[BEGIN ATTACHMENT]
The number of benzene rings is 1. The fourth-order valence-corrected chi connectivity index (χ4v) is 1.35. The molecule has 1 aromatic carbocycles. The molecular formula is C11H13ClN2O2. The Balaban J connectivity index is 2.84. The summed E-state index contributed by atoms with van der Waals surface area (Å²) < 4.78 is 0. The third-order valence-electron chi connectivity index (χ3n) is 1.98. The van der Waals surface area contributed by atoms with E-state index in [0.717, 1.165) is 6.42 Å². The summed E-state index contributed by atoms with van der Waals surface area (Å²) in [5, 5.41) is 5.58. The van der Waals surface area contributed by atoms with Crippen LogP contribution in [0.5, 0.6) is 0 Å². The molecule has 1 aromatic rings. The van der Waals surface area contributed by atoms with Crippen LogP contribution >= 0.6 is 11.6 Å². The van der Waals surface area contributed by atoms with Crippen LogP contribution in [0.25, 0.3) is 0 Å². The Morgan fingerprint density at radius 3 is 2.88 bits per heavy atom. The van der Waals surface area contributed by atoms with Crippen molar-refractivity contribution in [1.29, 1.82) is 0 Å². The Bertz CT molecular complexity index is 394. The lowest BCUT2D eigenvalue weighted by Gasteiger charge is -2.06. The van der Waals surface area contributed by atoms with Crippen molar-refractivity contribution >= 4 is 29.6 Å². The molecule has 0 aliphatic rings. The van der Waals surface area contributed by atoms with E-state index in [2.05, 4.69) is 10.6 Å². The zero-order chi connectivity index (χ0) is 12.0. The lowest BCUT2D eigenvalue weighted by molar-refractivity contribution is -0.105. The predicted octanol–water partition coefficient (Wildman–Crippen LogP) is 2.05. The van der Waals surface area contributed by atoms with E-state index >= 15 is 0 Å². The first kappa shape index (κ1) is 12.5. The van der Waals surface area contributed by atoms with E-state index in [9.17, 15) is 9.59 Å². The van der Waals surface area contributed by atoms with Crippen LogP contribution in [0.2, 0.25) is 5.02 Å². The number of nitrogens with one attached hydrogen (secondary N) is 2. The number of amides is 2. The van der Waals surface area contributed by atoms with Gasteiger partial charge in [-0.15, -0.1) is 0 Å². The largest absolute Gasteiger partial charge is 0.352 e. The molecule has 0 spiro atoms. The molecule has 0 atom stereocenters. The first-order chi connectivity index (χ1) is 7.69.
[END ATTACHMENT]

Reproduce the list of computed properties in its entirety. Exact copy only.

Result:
The number of benzene rings is 1. The fourth-order valence-corrected chi connectivity index (χ4v) is 1.35. The molecule has 1 aromatic carbocycles. The molecular formula is C11H13ClN2O2. The Balaban J connectivity index is 2.84. The summed E-state index contributed by atoms with van der Waals surface area (Å²) < 4.78 is 0. The third-order valence-electron chi connectivity index (χ3n) is 1.98. The van der Waals surface area contributed by atoms with E-state index in [0.717, 1.165) is 6.42 Å². The summed E-state index contributed by atoms with van der Waals surface area (Å²) in [5, 5.41) is 5.58. The van der Waals surface area contributed by atoms with Crippen LogP contribution in [0.5, 0.6) is 0 Å². The molecule has 1 aromatic rings. The van der Waals surface area contributed by atoms with Crippen LogP contribution >= 0.6 is 11.6 Å². The van der Waals surface area contributed by atoms with Crippen LogP contribution in [0.25, 0.3) is 0 Å². The Morgan fingerprint density at radius 3 is 2.88 bits per heavy atom. The van der Waals surface area contributed by atoms with Crippen molar-refractivity contribution in [1.29, 1.82) is 0 Å². The Bertz CT molecular complexity index is 394. The lowest BCUT2D eigenvalue weighted by Gasteiger charge is -2.06. The van der Waals surface area contributed by atoms with Crippen molar-refractivity contribution >= 4 is 29.6 Å². The molecule has 0 aliphatic rings. The van der Waals surface area contributed by atoms with E-state index in [2.05, 4.69) is 10.6 Å². The zero-order chi connectivity index (χ0) is 12.0. The lowest BCUT2D eigenvalue weighted by molar-refractivity contribution is -0.105. The predicted octanol–water partition coefficient (Wildman–Crippen LogP) is 2.05. The van der Waals surface area contributed by atoms with E-state index >= 15 is 0 Å². The first kappa shape index (κ1) is 12.5. The van der Waals surface area contributed by atoms with E-state index in [9.17, 15) is 9.59 Å². The van der Waals surface area contributed by atoms with Crippen LogP contribution in [0.2, 0.25) is 5.02 Å². The number of nitrogens with one attached hydrogen (secondary N) is 2. The number of amides is 2. The van der Waals surface area contributed by atoms with Gasteiger partial charge in [-0.15, -0.1) is 0 Å². The largest absolute Gasteiger partial charge is 0.352 e. The molecule has 0 spiro atoms. The molecule has 0 atom stereocenters. The first-order chi connectivity index (χ1) is 7.69.